At present, preaching during Mass is a reserved only to male priests and deacons, silencing women’s voices and creating significant pastoral challenges to evangelizing 21st Century women and men who are hungry for preaching that translates Gospel values into their contexts and lived experiences.
Prohibiting lay people – and any woman – from preaching a homily during Mass undercuts the Church’s ability to give trustworthy, authentic and prophetic voice to the whole human experience of living the Gospel.
Pope Francis has repeatedly said that the Church needs to listen to women’s voices. Empowering women to preach at Mass – to reflect on their experience of faith in this context – would be one powerful way the Church, the people of God and especially our daughters, could hear the voices of women.
While all Catholics are called to reflect on and proclaim the Gospel in their daily lives, the homily is the primary way most Catholics hear the gospel translated into their lived context. In today’s poly-vocal world, if the Church is serious about fostering gospel values, we need trustworthy and convincing interpretations of the gospel. This will require the voices and interpretations of both men and women.
Many women are already well prepared to preach homilies. They are theologians, authors, speakers, retreat facilitators, spiritual directors, chaplains and professional lay ecclesial ministers of every variety. Many of them have training equal to or even beyond priests and deacons. Still, many of them even teaching preaching or homiletics in our seminaries and yet are still barred from preaching a homily during Mass.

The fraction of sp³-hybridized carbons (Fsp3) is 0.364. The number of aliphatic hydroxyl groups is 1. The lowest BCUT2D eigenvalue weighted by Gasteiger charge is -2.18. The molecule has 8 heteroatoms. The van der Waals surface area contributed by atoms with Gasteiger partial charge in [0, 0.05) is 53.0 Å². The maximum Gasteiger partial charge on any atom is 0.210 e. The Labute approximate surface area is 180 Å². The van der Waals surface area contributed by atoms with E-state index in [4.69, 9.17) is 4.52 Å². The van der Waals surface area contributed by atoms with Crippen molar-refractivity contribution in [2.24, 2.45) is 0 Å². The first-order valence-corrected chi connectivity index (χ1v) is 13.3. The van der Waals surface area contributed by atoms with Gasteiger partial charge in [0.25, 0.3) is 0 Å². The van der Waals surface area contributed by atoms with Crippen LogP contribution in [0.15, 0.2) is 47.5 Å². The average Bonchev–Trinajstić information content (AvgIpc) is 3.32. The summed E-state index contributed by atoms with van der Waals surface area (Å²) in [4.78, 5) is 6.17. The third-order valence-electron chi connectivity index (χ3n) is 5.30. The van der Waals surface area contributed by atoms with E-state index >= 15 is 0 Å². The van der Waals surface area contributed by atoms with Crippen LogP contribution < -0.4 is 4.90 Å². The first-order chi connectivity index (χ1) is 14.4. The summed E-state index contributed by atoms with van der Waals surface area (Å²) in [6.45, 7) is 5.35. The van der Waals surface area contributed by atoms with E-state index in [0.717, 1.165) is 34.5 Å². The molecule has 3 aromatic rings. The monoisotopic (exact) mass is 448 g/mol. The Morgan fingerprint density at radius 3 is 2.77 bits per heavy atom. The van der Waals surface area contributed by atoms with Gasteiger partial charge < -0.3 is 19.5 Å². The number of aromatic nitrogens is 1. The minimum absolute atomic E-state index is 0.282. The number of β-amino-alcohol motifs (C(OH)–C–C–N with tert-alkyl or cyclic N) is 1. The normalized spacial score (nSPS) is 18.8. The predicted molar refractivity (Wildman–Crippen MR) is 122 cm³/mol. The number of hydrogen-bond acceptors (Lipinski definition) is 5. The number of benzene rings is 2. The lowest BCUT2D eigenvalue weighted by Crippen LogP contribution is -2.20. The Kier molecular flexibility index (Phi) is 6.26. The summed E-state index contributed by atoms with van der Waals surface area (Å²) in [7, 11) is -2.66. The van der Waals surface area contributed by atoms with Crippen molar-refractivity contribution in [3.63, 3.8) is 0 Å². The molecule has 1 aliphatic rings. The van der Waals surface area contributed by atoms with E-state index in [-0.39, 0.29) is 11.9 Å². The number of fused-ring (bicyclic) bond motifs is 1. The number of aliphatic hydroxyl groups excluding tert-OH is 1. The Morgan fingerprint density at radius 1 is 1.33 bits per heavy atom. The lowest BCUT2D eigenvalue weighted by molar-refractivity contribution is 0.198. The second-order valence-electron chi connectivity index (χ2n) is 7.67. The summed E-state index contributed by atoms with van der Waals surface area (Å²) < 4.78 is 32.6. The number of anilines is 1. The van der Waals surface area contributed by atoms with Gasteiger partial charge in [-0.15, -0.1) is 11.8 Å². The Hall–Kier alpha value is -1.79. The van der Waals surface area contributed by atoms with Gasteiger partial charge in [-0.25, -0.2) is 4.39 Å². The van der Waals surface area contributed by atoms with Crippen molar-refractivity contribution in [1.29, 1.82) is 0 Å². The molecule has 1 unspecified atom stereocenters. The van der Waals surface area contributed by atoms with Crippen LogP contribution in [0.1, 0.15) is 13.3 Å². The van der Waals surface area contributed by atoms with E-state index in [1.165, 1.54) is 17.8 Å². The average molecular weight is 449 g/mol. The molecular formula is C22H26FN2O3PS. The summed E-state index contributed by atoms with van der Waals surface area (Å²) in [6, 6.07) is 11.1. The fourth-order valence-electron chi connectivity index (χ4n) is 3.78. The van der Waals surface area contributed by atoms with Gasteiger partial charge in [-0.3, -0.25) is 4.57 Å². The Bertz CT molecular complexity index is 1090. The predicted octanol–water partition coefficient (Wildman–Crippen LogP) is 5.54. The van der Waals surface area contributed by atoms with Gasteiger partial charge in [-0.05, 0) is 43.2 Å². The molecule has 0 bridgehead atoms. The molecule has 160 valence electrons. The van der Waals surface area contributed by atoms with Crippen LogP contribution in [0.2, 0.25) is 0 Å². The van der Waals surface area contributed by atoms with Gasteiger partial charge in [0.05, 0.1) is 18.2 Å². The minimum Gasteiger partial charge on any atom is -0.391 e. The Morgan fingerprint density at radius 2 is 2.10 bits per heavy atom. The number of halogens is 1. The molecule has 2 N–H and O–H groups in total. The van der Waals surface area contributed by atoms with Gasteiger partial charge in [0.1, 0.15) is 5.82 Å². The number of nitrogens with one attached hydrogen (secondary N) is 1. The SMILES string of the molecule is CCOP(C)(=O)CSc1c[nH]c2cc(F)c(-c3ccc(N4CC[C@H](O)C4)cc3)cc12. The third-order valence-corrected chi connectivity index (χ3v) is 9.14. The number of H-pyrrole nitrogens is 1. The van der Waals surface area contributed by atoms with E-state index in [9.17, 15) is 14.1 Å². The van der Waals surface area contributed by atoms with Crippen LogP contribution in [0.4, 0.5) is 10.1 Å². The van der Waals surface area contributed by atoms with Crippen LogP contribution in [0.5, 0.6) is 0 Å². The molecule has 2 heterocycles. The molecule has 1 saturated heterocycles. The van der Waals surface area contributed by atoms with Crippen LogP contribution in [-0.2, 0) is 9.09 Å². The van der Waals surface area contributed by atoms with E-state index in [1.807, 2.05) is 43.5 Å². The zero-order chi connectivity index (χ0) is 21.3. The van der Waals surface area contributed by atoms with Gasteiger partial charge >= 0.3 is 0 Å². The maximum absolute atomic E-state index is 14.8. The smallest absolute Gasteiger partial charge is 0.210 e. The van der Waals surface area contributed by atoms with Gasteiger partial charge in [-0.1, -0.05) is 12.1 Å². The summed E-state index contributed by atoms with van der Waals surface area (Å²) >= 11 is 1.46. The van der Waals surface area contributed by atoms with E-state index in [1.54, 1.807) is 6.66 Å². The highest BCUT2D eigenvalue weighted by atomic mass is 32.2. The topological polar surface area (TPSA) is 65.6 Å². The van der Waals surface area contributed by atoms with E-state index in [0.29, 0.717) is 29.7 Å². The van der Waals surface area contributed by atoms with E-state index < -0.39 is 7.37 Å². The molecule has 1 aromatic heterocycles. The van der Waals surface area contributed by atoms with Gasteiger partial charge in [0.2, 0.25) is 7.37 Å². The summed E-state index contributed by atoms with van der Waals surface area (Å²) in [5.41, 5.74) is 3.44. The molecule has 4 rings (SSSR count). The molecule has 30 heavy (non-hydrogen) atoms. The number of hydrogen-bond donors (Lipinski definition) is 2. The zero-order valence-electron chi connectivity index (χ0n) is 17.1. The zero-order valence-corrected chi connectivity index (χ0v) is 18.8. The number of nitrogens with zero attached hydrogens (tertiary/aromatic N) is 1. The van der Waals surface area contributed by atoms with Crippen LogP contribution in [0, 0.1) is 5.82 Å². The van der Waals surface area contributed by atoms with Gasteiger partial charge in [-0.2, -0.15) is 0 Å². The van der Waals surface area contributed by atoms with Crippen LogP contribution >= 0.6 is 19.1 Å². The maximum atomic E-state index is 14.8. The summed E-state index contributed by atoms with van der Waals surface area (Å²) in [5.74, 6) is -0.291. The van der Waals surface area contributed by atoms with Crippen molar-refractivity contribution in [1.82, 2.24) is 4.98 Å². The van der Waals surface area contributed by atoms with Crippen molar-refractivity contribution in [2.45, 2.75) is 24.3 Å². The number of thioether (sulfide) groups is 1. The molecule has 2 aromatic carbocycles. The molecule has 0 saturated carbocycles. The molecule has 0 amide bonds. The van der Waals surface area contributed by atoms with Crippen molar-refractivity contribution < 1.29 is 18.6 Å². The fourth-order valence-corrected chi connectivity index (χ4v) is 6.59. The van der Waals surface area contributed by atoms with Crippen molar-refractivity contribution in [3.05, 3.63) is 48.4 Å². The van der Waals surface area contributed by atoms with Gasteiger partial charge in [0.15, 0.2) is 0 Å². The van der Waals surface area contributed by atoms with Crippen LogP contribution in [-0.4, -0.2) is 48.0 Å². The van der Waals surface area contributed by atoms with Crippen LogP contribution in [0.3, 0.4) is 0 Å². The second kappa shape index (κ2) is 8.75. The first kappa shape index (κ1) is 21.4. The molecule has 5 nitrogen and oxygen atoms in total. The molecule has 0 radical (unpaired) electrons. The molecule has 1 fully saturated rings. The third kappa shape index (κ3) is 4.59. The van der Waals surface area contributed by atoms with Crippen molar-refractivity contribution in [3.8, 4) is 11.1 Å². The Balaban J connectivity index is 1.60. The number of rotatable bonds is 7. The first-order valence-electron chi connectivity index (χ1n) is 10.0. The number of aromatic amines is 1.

Ultimately, however, the homily is not about the preacher – lay or ordained, male or female – it is about the God who speaks to us in and through Scripture. Empowering laypeople, and particularly women, would expand our vision of how God is acting in present reality and empower all Catholics to respond faithfully to the initiative of that God.
Jesus himself entrusted women to do just that. Notably, it was Mary of Magdala, apostle to the apostles, who was first missioned by Jesus to proclaim the good news of his Resurrection (John 20:17). And women were among the earliest believers to spread the gospel through the ancient world. St. Paul names many of them in his letters: Phoebe, the deacon; Prisca, a coworker; and Junia, an apostle.
We close with the words of Bishop Matthew Clark in his 1982 pastoral letter to the people of Rochester, NY in “A Fire in the Thornbush:”
“Many women have also demonstrated that they have the gift of inspired preaching, that they can explain the Word of God in a way so moving that it reaches the minds and hearts of their hearers and hereby strengthens their faith.
We have such women in this diocese. In our liturgical and other prayer assemblies, and in all events wherein we witness to our faith, we need to be creative in designing ways and providing opportunities for women with such gifts to share this richness with the community.”